I have recently become eligible for my employer's 401k plan. For reasons that I will not discuss here, I do not intend to stay at my current employer for longer than another year or so at most, perhaps even shorter. Is the 401k still worth taking advantage of? In case it makes a difference, I am currently 26 years of age.

  • You say today that you don't plan to stay there longer than a year. Imagine that your plans change or that you keep postponing the decision and you are 5 years down the road at the same company without having started your 401k.
    – Eric
    Mar 4, 2015 at 21:45
  • 3
    Two questions: 1) Do they have an employer match; and 2) What is the vesting period?
    – JohnFx
    Mar 5, 2015 at 0:02
  • @JohnFx: 1) No. They have a safe harbor matching of 3% of your salary every year, and profit sharing. 2) For employee contributions and safe harbor contributions, nothing. For profit sharing (which has been next to $0 the last few years anyways according to colleagues), 5 years.
    – wolfPack88
    Mar 5, 2015 at 0:29

3 Answers 3


If you can afford it, Yes. You will be able to roll it over (however much it has in it) to your next 401K, or to your own self-directed IRA. Anything you can afford to save now will begin to compound, and with compounding (and being in your mid-twenties), time is everything.

  • 1
    This is almost certainly true but it might be worth double checking on what fees they charge to take your money out and comparing it to the taxes you save.
    – rhaskett
    Mar 4, 2015 at 19:44
  • Good point. Most 401K plans do not charge fees to roll over your balance to another plan, or to an IRA. At OP's age, it's not so much a matter of saving on taxes as it is about getting the retirement savings started as early as possible. A Roth-401k option would be ideal if you have it available.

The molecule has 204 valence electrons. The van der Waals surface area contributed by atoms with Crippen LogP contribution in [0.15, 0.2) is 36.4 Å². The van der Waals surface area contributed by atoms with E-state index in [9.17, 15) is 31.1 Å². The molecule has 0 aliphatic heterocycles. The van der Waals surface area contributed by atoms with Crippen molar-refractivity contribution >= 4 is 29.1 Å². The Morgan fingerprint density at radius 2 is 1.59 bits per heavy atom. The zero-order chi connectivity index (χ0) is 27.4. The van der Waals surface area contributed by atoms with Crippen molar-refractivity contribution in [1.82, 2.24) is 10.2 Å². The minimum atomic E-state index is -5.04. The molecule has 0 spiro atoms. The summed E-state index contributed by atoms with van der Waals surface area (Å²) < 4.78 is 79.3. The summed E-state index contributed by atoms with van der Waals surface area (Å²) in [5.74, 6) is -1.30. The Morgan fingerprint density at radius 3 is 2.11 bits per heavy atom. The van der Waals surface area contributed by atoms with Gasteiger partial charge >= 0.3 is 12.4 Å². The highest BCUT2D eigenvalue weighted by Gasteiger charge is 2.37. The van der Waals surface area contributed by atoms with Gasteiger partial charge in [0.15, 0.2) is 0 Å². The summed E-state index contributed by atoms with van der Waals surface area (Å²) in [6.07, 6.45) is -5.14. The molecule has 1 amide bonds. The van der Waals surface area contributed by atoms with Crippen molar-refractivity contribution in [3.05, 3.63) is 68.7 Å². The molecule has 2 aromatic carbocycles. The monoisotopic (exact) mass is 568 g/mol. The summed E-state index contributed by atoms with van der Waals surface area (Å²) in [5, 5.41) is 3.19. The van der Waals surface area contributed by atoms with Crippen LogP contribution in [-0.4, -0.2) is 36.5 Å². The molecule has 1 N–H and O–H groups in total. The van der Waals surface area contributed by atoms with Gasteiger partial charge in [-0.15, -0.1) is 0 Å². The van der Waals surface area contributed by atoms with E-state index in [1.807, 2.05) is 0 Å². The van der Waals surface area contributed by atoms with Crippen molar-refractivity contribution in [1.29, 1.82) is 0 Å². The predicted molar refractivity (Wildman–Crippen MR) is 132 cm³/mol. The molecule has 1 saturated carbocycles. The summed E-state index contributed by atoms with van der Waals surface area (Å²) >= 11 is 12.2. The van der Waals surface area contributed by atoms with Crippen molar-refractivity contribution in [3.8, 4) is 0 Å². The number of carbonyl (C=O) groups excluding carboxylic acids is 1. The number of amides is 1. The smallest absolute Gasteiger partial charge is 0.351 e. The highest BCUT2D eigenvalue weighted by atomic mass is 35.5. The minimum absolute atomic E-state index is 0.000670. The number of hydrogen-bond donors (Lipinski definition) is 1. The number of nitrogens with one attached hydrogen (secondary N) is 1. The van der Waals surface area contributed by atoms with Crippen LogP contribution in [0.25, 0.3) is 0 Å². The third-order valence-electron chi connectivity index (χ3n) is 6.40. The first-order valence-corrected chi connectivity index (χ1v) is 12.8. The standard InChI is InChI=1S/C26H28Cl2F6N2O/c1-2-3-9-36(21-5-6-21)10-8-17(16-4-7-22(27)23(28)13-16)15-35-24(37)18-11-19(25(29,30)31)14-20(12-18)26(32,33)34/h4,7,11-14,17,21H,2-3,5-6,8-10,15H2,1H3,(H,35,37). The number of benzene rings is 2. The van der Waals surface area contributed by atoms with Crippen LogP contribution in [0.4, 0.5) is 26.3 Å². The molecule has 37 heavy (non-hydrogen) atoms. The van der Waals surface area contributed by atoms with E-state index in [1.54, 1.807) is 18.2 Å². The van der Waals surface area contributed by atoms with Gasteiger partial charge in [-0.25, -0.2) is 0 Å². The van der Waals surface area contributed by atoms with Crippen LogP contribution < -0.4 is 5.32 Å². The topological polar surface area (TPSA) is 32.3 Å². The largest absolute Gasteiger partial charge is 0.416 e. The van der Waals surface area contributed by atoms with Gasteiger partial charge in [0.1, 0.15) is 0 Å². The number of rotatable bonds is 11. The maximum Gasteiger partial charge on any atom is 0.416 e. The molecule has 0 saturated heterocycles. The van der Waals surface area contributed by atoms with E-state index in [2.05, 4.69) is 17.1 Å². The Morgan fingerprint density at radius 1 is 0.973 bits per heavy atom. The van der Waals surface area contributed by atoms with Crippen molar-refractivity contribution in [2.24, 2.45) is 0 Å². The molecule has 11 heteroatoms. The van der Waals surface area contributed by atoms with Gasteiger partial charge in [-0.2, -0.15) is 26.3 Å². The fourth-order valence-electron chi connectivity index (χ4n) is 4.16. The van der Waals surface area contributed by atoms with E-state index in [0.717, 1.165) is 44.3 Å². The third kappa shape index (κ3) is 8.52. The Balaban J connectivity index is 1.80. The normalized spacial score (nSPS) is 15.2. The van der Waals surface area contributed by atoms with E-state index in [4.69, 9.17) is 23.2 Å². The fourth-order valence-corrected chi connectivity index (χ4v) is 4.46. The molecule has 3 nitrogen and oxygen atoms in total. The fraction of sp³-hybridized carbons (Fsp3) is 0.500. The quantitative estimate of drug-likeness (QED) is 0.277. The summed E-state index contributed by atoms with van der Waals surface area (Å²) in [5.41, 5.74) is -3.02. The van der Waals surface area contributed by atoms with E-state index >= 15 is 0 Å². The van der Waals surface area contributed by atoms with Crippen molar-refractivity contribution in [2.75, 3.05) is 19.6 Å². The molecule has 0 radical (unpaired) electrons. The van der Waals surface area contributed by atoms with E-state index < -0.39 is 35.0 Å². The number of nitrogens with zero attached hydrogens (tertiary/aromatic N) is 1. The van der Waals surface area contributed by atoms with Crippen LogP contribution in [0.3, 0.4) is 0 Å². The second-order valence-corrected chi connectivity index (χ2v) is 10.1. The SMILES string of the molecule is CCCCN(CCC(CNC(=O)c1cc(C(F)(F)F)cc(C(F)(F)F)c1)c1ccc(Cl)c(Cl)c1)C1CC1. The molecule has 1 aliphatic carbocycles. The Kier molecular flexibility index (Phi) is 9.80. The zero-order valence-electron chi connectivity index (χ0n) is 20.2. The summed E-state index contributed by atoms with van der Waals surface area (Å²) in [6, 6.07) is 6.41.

– Kent A.
    Mar 4, 2015 at 19:49
  • I do have the Roth 401k option, which is what I was thinking of. However, the plan document said that not all of the money may be eligible for rollover, and that the rest would be taxed at 20%.
    – wolfPack88
    Mar 4, 2015 at 20:05
  • You could leave the money in the 401K until it is fully vested, and then roll it over. But you would have to keep track of it yourself. The 401K plan may not allow small balances, though, which would force you to withdraw the money when you leave the company. The company match usually doesn't go into the Roth bucket, so it would be taxable if you withdraw it. If that's the case, then @JoeTaxpayer's advice to go directly to your own IRA/Roth may be better if you're not planning to put more than $5500 in this year.
    – Kent A.
    Mar 4, 2015 at 20:08
  • 1
    @KentAnderson I have never seen a fund that allowed vesting to be earned after you left the company. They may allow you to keep the account, but they will pull the non-vested portion soon after the last day with the company. Mar 5, 2015 at 11:25

Do they offer a match with a sub-one-year vesting (or a reasonable % in the first year)? If not, and if the current IRA limit ($5500 in 2015) covers you, you might be better off just going the IRA route.

  • They do not, but I was planning on saving more than $5500 if I were to go for it.
    – wolfPack88
    Mar 4, 2015 at 20:03

I'll take a slightly different approach, no questions, however, I'm not a financial guru.

I would always say yes, no matter the length of time you intend to be there.

1) Things change

2) Retirement is part of my game plan, whether I work after retirement is irrelevant to me now (it's something I'll be able to decide), I want to be financially able to retire at a reasonable age.

3) Save now, enjoy later, Generally speaking, the few dollars you put away now is worth a lot more 30 years later.

Retirement saving is more of a mind-set for me.

At your age I'd had a "retirement plan" for 3+ years, I look at it once a year to make sure everything is doing alright, then I forget about it, you never know when you might need a decent chunk of change (even if you're penalized, some situations warrant it), it adds up quick. In my experience, you can almost always deal without the extra cash now. When making a financial decision, I always try to consider the five Ps, "proper planning prevents poor performance".

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